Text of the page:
Video: How value driven systems of care are evolving in Alaska

Sheldon Fisher, chief strategy officer with Providence Health and Services, Rhonda Prowell-Kitter, chief financial officer at Public Education Health Trust, and Dr. Rob Lada, a physician at Peak Neurology, discussed value driven systems of care at the 2021 Alaska State of Reform Health Policy Conference.

 

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The three presenters spoke about establishing a clinically-integrated network (CIN) in the state, silos in patient care, and the idea of early adopters. 

Fisher explained his idea of what a CIN means for health care providers and their patients. 

He uses a concept called the “quadruple aim.” According to Fisher, the aims are “the quality at the top, cost, the patient experience, and the provider’s experiences providing both an efficient and rewarding system to operate in.”

The new model should help address the siloed nature of health care in the state. 

“Alaska, historically, has been in the traditional category where care is siloed and patients are often left to themselves to navigate care without a lot of direction, oversight, management, or support from health care professionals. As we move towards a value based care model, there’s an emphasis on being able to provide support when helping patients understand how to navigate that care and then a focus on preventive care in a data rich environment.”

Lada offered a provider’s view on patient care. He pointed out these “silos” in medical treatment that impact patients’ quality of care. 

“A lot of the silos focus on the patient’s diagnoses and the procedures that bring in more revenue.”

He said this traditional model benefits the providers but negatively impacts the patient’s treatment.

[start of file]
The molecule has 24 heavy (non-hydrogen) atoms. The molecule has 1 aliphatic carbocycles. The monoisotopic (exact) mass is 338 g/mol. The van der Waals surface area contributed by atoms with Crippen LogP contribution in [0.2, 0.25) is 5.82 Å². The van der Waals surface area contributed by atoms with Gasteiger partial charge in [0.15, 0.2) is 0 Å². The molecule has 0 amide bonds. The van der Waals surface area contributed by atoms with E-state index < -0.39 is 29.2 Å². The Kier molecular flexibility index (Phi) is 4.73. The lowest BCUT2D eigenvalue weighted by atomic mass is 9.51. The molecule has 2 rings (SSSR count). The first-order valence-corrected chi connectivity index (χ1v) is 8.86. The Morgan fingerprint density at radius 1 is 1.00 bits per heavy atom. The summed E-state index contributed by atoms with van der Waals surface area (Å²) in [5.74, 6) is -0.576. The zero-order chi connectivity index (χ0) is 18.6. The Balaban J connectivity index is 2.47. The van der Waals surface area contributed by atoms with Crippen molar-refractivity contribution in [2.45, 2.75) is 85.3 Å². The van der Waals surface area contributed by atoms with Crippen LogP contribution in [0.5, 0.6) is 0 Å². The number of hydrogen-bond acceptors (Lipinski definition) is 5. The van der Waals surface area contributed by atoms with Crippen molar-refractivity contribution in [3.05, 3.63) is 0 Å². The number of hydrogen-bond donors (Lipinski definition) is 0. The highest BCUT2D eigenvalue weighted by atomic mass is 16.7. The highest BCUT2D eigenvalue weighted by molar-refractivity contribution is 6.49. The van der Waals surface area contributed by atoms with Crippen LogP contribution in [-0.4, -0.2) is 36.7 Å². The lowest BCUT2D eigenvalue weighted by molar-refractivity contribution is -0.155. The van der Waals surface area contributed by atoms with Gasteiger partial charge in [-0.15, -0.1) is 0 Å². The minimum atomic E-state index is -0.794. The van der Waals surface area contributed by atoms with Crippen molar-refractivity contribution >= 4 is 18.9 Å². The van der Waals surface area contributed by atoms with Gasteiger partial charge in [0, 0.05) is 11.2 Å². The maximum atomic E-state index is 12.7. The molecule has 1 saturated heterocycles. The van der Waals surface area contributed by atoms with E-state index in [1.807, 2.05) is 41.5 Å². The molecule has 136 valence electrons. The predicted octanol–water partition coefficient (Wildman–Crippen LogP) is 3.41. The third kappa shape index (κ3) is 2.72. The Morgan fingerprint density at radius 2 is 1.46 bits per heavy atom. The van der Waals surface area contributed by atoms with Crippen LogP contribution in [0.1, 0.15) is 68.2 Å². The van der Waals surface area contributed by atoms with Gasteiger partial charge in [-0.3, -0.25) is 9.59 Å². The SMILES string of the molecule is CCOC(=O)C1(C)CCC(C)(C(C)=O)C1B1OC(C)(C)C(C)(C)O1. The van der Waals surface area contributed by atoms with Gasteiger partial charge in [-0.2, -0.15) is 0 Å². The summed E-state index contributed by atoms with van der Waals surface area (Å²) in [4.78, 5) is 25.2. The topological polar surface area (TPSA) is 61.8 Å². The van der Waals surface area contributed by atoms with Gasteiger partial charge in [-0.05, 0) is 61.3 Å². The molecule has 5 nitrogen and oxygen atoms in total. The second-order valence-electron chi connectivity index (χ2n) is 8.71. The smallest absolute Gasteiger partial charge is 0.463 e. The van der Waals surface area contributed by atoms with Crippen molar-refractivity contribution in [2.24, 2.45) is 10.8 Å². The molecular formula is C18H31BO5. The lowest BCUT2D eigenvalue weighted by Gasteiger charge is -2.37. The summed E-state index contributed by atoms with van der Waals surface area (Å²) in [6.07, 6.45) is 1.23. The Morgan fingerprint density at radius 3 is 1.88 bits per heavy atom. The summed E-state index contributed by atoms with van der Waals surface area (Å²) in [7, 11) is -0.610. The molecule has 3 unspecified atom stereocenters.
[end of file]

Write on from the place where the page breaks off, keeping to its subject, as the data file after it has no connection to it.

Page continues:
“[Silos] create a tremendous amount of variability in care and treatment, which ends up costing the overall system more and leaves a lot of folks at the wayside who are not getting the care that they need.”

He promoted the idea of collaboration to help spur better patient outcomes and long-term health, but said the integration won’t be easy. 

“Some of the bigger challenges are bringing hospital systems and individuals that are, in some sense, competing against each other or have never collaborated together.”

Prowell-Kitter shifted the conversation to the idea of “early adopters” and their coordination with providers in the CIN model. 

According to Prowell-Kitter, these early adopters will help spur change in the health care setting by being the first to take on new innovations. 

She used the Public Education Health Trust as an example. The non-profit health insurance company was one of the first groups in the state to offer services such as telemedicine for their patients and medical tourism for patients seeking care from other parts of the world. 

“Several companies have now jumped on board and the state of Alaska is starting to adopt those ideas as well.”